Copyright/Intellectual Property

Andy Warhol Estate Sues Photog Over Prince Photo Copyright Fight

16 April 2017
Comments Off on Andy Warhol Estate Sues Photog Over Prince Photo Copyright Fight

From PetaPixel:

The estate of legendary artist Andy Warhol has filed a lawsuit against New York City photographer Lynn Goldsmith. The reason? Goldsmith believes Warhol violated her copyright by turning one of her portraits of Prince into a painting.

The New York Daily News reports that the lawsuit is a “preemptive strike” against the photographer before she gets a chance to file a copyright infringement lawsuit first.

The photo at the center of the battle is a publicity portrait of the late musician Prince, captured by Goldsmith back in 1981. Three years after the photo was made, Warhol decided to create his “Prince” series of paintings and “drew inspiration” from the picture to create his works.

Goldsmith is accusing the Warhol painting of being an infringement of her photo, but the Warhol estate is arguing that the paintings were transformative enough to be considered new works.

“Although Warhol often used photographs taken by others as inspiration for his portraits, Warhol’s works were entirely new creations,” writes Warhol estate lawyer Luke Nikas in the lawsuit. “As would be plain to any reasonable observer, each portrait in Warhol’s Prince Series fundamentally transformed the visual aesthetic and meaning of the Prince Publicity Photograph.”

. . . .

“It is a crime that so many ‘artists’ can get away with taking photographers’ images and painting on them or doing whatever to them without asking permission of the ‘artist’ who created the image in the first place,” the photographer wrote.

Link to the rest at PetaPixel

Share

In Music, DRM Is Back While Ownership Is Going Away

13 April 2017

From Copyright and Technology:

The RIAA’s annual revenue figures for recorded music are a goldmine of information about the state, health, and direction of the music industry. The 2016 figures that the RIAA published at the end of March generated a few common headlines in the trade and business press:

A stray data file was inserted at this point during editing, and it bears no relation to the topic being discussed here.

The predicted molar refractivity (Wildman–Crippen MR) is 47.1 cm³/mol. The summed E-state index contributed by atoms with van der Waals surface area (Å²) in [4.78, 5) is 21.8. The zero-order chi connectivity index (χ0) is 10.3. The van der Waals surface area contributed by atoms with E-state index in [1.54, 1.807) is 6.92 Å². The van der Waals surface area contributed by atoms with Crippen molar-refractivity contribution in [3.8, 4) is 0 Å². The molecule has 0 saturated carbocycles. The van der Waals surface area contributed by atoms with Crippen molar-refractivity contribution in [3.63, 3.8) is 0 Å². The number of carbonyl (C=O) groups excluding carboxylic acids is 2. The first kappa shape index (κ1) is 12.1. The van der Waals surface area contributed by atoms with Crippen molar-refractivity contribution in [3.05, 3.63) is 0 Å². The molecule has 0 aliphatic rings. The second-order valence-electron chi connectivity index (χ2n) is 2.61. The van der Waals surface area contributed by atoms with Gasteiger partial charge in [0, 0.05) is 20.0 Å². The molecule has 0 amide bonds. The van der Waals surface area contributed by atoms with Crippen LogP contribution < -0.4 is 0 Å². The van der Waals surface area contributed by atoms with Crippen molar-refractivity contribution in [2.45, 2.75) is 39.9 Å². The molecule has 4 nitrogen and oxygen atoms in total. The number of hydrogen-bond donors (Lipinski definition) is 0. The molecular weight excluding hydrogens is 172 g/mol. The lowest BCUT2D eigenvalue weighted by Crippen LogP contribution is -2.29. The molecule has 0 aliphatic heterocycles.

• Recorded music revenue in the United States is finally growing again, up 11% over last year after five years of flat-to-slight-decline;
  • Subscription streaming revenue growth accelerated, more than doubling since 2015.  It is now the majority source (51%) of recorded music revenue, even counting CDs and other physical products;
  • The vinyl renaissance is hitting its limits, as growth has slowed and vinyl looks headed for a new peak of 6% of total industry revenue.

But beneath those headlines lie a few more developments which indicate fundamental tipping points in music’s digital transformation.

First, and most relevant to us here, is something I’ve predicted but the RIAA numbers make it official: encrypted digital music accounts for more revenue than DRM-free music (digital or analog). In other words — if you define DRM as any encrypted means of content delivery — DRM for music is back.

. . . .

[O]nly 30% of digital music comes from DRM-free sources while 70% is encrypted in some way.

. . . .

The only modes of digital music delivery that don’t use encryption today are CDs, downloads, and many simulcast streams of AM/FM radio signals. CDs have fallen so far from their 1999 peak that they now account for only 15% of total revenue. Download revenue is also in free-fall and now accounts for 24% of total revenue.

. . . .